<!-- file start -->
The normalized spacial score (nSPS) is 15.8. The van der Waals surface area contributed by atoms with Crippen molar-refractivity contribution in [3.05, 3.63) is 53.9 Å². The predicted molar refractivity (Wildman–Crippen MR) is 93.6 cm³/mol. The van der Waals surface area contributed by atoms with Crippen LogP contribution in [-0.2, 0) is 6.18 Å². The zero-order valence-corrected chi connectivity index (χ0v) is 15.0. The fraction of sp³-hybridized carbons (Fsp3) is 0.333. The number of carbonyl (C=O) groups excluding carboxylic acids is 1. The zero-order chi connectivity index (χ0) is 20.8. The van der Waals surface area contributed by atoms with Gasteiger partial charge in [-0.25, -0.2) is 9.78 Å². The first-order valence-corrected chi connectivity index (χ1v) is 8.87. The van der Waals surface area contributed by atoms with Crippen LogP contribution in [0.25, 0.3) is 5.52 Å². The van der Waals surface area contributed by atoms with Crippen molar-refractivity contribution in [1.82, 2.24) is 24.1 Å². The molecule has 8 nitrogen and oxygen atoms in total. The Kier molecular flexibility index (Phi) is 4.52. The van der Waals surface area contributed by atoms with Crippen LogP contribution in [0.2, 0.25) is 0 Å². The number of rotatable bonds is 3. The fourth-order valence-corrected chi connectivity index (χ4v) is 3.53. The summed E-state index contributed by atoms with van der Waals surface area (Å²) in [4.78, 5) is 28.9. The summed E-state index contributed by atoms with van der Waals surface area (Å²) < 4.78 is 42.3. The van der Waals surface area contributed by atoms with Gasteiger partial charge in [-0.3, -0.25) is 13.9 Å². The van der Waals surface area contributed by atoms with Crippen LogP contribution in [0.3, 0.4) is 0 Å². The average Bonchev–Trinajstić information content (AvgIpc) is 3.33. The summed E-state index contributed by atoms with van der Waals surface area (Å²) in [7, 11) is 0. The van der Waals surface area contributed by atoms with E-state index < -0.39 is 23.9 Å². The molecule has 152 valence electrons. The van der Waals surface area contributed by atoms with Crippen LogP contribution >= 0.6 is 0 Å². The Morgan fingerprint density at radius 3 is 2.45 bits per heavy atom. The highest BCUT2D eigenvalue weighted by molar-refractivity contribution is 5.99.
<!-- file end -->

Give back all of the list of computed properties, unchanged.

The normalized spacial score (nSPS) is 15.8. The van der Waals surface area contributed by atoms with Crippen molar-refractivity contribution in [3.05, 3.63) is 53.9 Å². The predicted molar refractivity (Wildman–Crippen MR) is 93.6 cm³/mol. The van der Waals surface area contributed by atoms with Crippen LogP contribution in [-0.2, 0) is 6.18 Å². The zero-order valence-corrected chi connectivity index (χ0v) is 15.0. The fraction of sp³-hybridized carbons (Fsp3) is 0.333. The number of carbonyl (C=O) groups excluding carboxylic acids is 1. The zero-order chi connectivity index (χ0) is 20.8. The van der Waals surface area contributed by atoms with Gasteiger partial charge in [-0.25, -0.2) is 9.78 Å². The first-order valence-corrected chi connectivity index (χ1v) is 8.87. The van der Waals surface area contributed by atoms with Crippen LogP contribution in [0.25, 0.3) is 5.52 Å². The van der Waals surface area contributed by atoms with Crippen molar-refractivity contribution in [1.82, 2.24) is 24.1 Å². The molecule has 8 nitrogen and oxygen atoms in total. The Kier molecular flexibility index (Phi) is 4.52. The van der Waals surface area contributed by atoms with Crippen LogP contribution in [0.2, 0.25) is 0 Å². The number of rotatable bonds is 3. The fourth-order valence-corrected chi connectivity index (χ4v) is 3.53. The summed E-state index contributed by atoms with van der Waals surface area (Å²) in [4.78, 5) is 28.9. The summed E-state index contributed by atoms with van der Waals surface area (Å²) < 4.78 is 42.3. The van der Waals surface area contributed by atoms with Gasteiger partial charge in [-0.3, -0.25) is 13.9 Å². The van der Waals surface area contributed by atoms with Crippen LogP contribution in [0.3, 0.4) is 0 Å². The average Bonchev–Trinajstić information content (AvgIpc) is 3.33. The summed E-state index contributed by atoms with van der Waals surface area (Å²) in [7, 11) is 0. The van der Waals surface area contributed by atoms with E-state index < -0.39 is 23.9 Å². The molecule has 152 valence electrons. The van der Waals surface area contributed by atoms with Crippen LogP contribution >= 0.6 is 0 Å². The Morgan fingerprint density at radius 3 is 2.45 bits per heavy atom. The highest BCUT2D eigenvalue weighted by molar-refractivity contribution is 5.99.